# Winning blitz without mating material

• 6 years ago · Quote · #1

I'm pretty sure that if your opponent runs out of time in blitz, but you don't have mating material, the game is supposed to be a draw. In Live Chess today, however, I noticed that I lost on time even though my opponent only had a King and Knight.

• 6 years ago · Quote · #2
Because you also had a Knight on the board (another piece to serve this purpose, really, it is possible, if highly unlikely for him to mate you if you obligingly walk into a corner and block your escape square with said piece.
• 6 years ago · Quote · #3

When I play blitz, if I have a choice, I play with increment time controls like 2+12.  Then games are never decided by the fastest wood pusher. Your opponents last few moves are a good example of how to handle a time scamble--he just moves the same piece around. You'll be prepared next time, if you choose to play again at sudden death time controls.

• 6 years ago · Quote · #4

Hey likeforests.

could you explaing in more detail what the increment time controls means?  Because i have always seen that option but have always been wary to click on it because i didn't know what it means.

• 6 years ago · Quote · #5
Increments are simply that an amount of time (the increment) is added to a player's clock after each move.
• 6 years ago · Quote · #6
well, 2+12, means you start with 2 minutes, and get 12 seconds added to your clock after every move.
• 6 years ago · Quote · #7

Yep, sstteevveenn explains it accurately. Here's what different it makes in a game:

10+0 (sudden death)

A 20-move game gives you 10 minutes (20 sec / move)

A 40-move game gives you 10 minutes (15 sec / move)

A 60-move game gives you 10 minutes (10 sec / move)

2+12 (increment)

A 20 move game gives you 6 minutes (18 sec/move)

A 40 move game gives you 10 minutes (15 sec/move)

A 60 move game gives you 14 minutes (14 sec/move)

Increments let you to play games to their natural conclusion. Sudden death means you know in advance exactly how long a game will take.

• 6 years ago · Quote · #8
Yes, it seems this game should have been drawn by insufficient mating material. Thank you for reporting this error.
• 6 years ago · Quote · #9
Patzer24 wrote: Yes, it seems this game should have been drawn by insufficient mating material. Thank you for reporting this error.

i don't think so matt :) you can still mate with just a knight. unlikey, but with a little help from your opponent....

• 6 years ago · Quote · #10
Erik is correct....worst defence is assumed for the side that runs out of time. The above example is a win on time and not a draw by insufficient material. Harsh but fair!
• 6 years ago · Quote · #11

I strongly agree with Absurd and benws. As long as there is some other material on the board (such as a convenient rook-pawn), there is a chance a player can walk into mate. Imagine black, in severe time trouble, plays 1...a2?? in the following position:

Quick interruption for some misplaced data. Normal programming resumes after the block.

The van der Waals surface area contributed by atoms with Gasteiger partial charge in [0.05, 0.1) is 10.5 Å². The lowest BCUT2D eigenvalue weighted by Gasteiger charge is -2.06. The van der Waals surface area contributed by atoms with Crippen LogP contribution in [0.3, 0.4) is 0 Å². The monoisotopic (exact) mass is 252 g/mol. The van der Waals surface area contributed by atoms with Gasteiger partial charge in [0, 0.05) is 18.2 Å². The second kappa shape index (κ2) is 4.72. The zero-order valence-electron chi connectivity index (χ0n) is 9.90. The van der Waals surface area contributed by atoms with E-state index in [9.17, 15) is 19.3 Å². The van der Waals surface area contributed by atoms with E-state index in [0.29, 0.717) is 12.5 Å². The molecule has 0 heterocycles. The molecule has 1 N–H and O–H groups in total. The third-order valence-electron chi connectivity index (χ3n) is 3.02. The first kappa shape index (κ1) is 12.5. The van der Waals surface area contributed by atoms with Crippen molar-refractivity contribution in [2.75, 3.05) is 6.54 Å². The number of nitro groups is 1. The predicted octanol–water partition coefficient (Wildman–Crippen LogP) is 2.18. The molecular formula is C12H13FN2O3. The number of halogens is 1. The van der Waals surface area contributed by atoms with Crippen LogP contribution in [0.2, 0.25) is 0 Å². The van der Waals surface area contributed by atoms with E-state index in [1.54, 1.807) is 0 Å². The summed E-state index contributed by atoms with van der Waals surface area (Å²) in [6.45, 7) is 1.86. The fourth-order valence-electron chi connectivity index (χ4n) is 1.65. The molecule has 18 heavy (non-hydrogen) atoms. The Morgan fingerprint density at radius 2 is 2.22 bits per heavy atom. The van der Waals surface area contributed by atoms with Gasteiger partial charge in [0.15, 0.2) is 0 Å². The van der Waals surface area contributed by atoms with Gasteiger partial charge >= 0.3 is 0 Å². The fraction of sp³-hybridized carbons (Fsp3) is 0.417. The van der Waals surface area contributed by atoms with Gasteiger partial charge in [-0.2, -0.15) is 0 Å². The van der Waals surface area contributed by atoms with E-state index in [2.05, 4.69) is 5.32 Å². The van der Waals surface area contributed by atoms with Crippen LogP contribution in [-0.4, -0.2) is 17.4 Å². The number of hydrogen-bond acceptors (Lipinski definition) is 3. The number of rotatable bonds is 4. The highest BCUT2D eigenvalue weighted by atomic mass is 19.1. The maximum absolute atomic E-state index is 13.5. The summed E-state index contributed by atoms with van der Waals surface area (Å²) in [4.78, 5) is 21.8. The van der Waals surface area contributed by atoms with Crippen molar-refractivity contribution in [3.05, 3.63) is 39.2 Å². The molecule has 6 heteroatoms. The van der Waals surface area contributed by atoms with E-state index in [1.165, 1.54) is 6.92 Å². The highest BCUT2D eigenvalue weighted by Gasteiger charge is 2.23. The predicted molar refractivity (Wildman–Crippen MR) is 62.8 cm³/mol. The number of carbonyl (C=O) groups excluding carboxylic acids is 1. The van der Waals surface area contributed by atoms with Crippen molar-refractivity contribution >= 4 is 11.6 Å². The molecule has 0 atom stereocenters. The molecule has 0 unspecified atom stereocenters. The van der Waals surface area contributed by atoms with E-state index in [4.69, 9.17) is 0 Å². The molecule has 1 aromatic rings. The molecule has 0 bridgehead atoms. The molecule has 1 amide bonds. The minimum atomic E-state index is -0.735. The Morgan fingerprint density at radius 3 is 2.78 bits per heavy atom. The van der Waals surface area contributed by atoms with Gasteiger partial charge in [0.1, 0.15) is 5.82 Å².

Then, of course, 2 Nc2 mates.

In short, this is NOT a situation for an automatic insufficient-material draw. If you want to add a layer of adjudication to Chess.com, you could always allow for "insufficient losing chances" draws, but I think this would multiply your workload beyond reason.

• 6 years ago · Quote · #12
PS: If "worst defense" is indeed the standard, which seems fair, then is K+N+N v a lone king considered sufficient mating material by LiveChess?
• 6 years ago · Quote · #13
When we play timed games we must be prepared to accept situations such as that one. Otherwise, we'd better play only correspondence chess or, at least play long timed games.
• 6 years ago · Quote · #14
Thank you all for the explaination. I really do prefer to play with an increment in blitz, however I've been trying to practice for our club blitz tournaments which are sudden death time controls, and am trying to train myself to move faster.
• 6 years ago · Quote · #15
DimKnight wrote: PS: If "worst defense" is indeed the standard, which seems fair, then is K+N+N v a lone king considered sufficient mating material by LiveChess?

if i recall correctly you can always win K+N+N vs lone king... but im pretty tired so i might be mistaken and recalling false memories...

• 6 years ago · Quote · #16

deadpoetic> if i recall correctly you can always win K+N+N vs lone king...

Nah. K+B+B vs K is a win, K+B+N vs K is a win, but K+N+N vs K is a draw. You can only win with K+N+N vs K if your opponent helps you. (Interestingly, K+N+N vs K+P is a different case and often winnable). As you say, it's very late in our time zone!

• 6 years ago · Quote · #17
K+N+N v K+P - the troitsky ending - winnable if pawn is behind the troisky line - All GMs know the winning method [i mean an average player like me *knows* it too - GMs can apply it :) ]  - tablebases show that in some cases there is a win even when the P has crossed the troitsky line ...
• 6 years ago · Quote · #18

as for the topic - if from the position one can constuct a game where the "insufficient material" side checkmates; then it is not a draw.

• 6 years ago · Quote · #19

Zugzwang, in USCF-rated events (and in most clubs) you can play with a time-delay clock, which is similar to (but not quite the same) as a 5-sec increment. That's one of reason Heisman recommends that if you play blitz, you use a 5-sec increment.

http://www.uschess.org/tds/clockrules.php

• 6 years ago · Quote · #20
Bah. Increments are for cowards.

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